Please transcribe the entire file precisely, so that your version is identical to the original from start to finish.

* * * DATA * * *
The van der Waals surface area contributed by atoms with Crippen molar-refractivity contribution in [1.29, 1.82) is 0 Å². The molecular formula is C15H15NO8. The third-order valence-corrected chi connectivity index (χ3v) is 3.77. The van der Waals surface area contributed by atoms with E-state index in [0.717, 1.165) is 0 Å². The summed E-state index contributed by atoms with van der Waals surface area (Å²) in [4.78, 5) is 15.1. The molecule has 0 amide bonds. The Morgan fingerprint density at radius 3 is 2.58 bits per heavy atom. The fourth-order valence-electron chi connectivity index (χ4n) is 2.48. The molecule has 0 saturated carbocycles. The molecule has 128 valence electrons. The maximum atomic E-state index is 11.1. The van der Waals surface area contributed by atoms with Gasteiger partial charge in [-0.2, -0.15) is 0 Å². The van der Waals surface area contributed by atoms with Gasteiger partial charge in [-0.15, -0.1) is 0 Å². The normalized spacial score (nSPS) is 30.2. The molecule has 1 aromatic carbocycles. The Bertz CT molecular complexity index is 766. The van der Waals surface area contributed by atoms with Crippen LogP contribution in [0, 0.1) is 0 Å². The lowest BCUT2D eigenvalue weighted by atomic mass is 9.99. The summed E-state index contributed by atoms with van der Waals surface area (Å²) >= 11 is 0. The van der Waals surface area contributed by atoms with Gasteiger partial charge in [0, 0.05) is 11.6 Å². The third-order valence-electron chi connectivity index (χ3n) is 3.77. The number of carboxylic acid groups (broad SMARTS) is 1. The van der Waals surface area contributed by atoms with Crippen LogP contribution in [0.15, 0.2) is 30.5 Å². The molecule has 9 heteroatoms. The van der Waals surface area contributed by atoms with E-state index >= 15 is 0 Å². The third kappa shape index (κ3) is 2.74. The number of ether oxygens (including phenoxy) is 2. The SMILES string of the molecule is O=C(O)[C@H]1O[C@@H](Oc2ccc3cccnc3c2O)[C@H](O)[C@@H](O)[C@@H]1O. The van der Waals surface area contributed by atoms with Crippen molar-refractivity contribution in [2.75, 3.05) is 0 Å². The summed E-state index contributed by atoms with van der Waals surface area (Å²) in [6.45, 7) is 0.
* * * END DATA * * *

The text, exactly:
The van der Waals surface area contributed by atoms with Crippen molar-refractivity contribution in [1.29, 1.82) is 0 Å². The molecular formula is C15H15NO8. The third-order valence-corrected chi connectivity index (χ3v) is 3.77. The van der Waals surface area contributed by atoms with E-state index in [0.717, 1.165) is 0 Å². The summed E-state index contributed by atoms with van der Waals surface area (Å²) in [4.78, 5) is 15.1. The molecule has 0 amide bonds. The Morgan fingerprint density at radius 3 is 2.58 bits per heavy atom. The fourth-order valence-electron chi connectivity index (χ4n) is 2.48. The molecule has 0 saturated carbocycles. The molecule has 128 valence electrons. The maximum atomic E-state index is 11.1. The van der Waals surface area contributed by atoms with Gasteiger partial charge in [-0.2, -0.15) is 0 Å². The van der Waals surface area contributed by atoms with Gasteiger partial charge in [-0.15, -0.1) is 0 Å². The normalized spacial score (nSPS) is 30.2. The molecule has 1 aromatic carbocycles. The Bertz CT molecular complexity index is 766. The van der Waals surface area contributed by atoms with Crippen LogP contribution in [0, 0.1) is 0 Å². The lowest BCUT2D eigenvalue weighted by atomic mass is 9.99. The summed E-state index contributed by atoms with van der Waals surface area (Å²) >= 11 is 0. The van der Waals surface area contributed by atoms with Gasteiger partial charge in [0, 0.05) is 11.6 Å². The third-order valence-electron chi connectivity index (χ3n) is 3.77. The number of carboxylic acid groups (broad SMARTS) is 1. The van der Waals surface area contributed by atoms with Crippen LogP contribution in [0.15, 0.2) is 30.5 Å². The molecule has 9 heteroatoms. The van der Waals surface area contributed by atoms with E-state index >= 15 is 0 Å². The third kappa shape index (κ3) is 2.74. The number of ether oxygens (including phenoxy) is 2. The SMILES string of the molecule is O=C(O)[C@H]1O[C@@H](Oc2ccc3cccnc3c2O)[C@H](O)[C@@H](O)[C@@H]1O. The van der Waals surface area contributed by atoms with Crippen molar-refractivity contribution in [2.75, 3.05) is 0 Å². The summed E-state index contributed by atoms with van der Waals surface area (Å²) in [6.45, 7) is 0.